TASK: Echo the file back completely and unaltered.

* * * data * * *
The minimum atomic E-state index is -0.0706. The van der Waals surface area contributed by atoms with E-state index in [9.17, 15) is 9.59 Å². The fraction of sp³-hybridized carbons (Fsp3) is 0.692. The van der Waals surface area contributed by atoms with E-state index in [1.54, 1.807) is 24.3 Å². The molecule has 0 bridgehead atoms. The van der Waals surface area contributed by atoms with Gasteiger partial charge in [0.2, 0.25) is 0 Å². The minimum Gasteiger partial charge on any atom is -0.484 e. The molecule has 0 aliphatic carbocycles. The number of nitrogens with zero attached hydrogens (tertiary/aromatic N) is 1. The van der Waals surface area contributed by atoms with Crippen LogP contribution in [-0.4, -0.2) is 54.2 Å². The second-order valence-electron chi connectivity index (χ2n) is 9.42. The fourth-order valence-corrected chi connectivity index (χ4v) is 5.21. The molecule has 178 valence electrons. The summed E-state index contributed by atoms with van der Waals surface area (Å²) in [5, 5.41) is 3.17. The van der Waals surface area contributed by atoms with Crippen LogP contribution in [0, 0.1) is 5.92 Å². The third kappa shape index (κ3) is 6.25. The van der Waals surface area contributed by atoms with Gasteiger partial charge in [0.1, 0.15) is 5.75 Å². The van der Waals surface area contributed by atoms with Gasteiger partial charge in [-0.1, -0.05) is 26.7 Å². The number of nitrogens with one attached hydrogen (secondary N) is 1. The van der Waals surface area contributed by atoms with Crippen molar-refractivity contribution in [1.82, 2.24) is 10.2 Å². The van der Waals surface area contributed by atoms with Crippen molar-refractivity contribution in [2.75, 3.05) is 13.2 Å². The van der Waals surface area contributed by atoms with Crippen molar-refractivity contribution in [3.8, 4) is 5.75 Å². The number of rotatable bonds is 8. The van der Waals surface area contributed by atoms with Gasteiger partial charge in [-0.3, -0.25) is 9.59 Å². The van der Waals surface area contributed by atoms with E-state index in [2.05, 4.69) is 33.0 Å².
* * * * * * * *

The minimum atomic E-state index is -0.0706. The van der Waals surface area contributed by atoms with E-state index in [9.17, 15) is 9.59 Å². The fraction of sp³-hybridized carbons (Fsp3) is 0.692. The van der Waals surface area contributed by atoms with E-state index in [1.54, 1.807) is 24.3 Å². The molecule has 0 bridgehead atoms. The van der Waals surface area contributed by atoms with Gasteiger partial charge in [0.2, 0.25) is 0 Å². The minimum Gasteiger partial charge on any atom is -0.484 e. The molecule has 0 aliphatic carbocycles. The number of nitrogens with zero attached hydrogens (tertiary/aromatic N) is 1. The van der Waals surface area contributed by atoms with Crippen LogP contribution in [-0.4, -0.2) is 54.2 Å². The second-order valence-electron chi connectivity index (χ2n) is 9.42. The fourth-order valence-corrected chi connectivity index (χ4v) is 5.21. The molecule has 178 valence electrons. The summed E-state index contributed by atoms with van der Waals surface area (Å²) in [5, 5.41) is 3.17. The van der Waals surface area contributed by atoms with Crippen LogP contribution in [0, 0.1) is 5.92 Å². The third kappa shape index (κ3) is 6.25. The van der Waals surface area contributed by atoms with Gasteiger partial charge in [0.1, 0.15) is 5.75 Å². The van der Waals surface area contributed by atoms with Gasteiger partial charge in [-0.1, -0.05) is 26.7 Å². The number of nitrogens with one attached hydrogen (secondary N) is 1. The van der Waals surface area contributed by atoms with Crippen molar-refractivity contribution in [1.82, 2.24) is 10.2 Å². The van der Waals surface area contributed by atoms with Crippen molar-refractivity contribution in [2.75, 3.05) is 13.2 Å². The van der Waals surface area contributed by atoms with Crippen molar-refractivity contribution in [3.8, 4) is 5.75 Å². The number of rotatable bonds is 8. The van der Waals surface area contributed by atoms with Gasteiger partial charge in [-0.3, -0.25) is 9.59 Å². The van der Waals surface area contributed by atoms with E-state index in [2.05, 4.69) is 33.0 Å².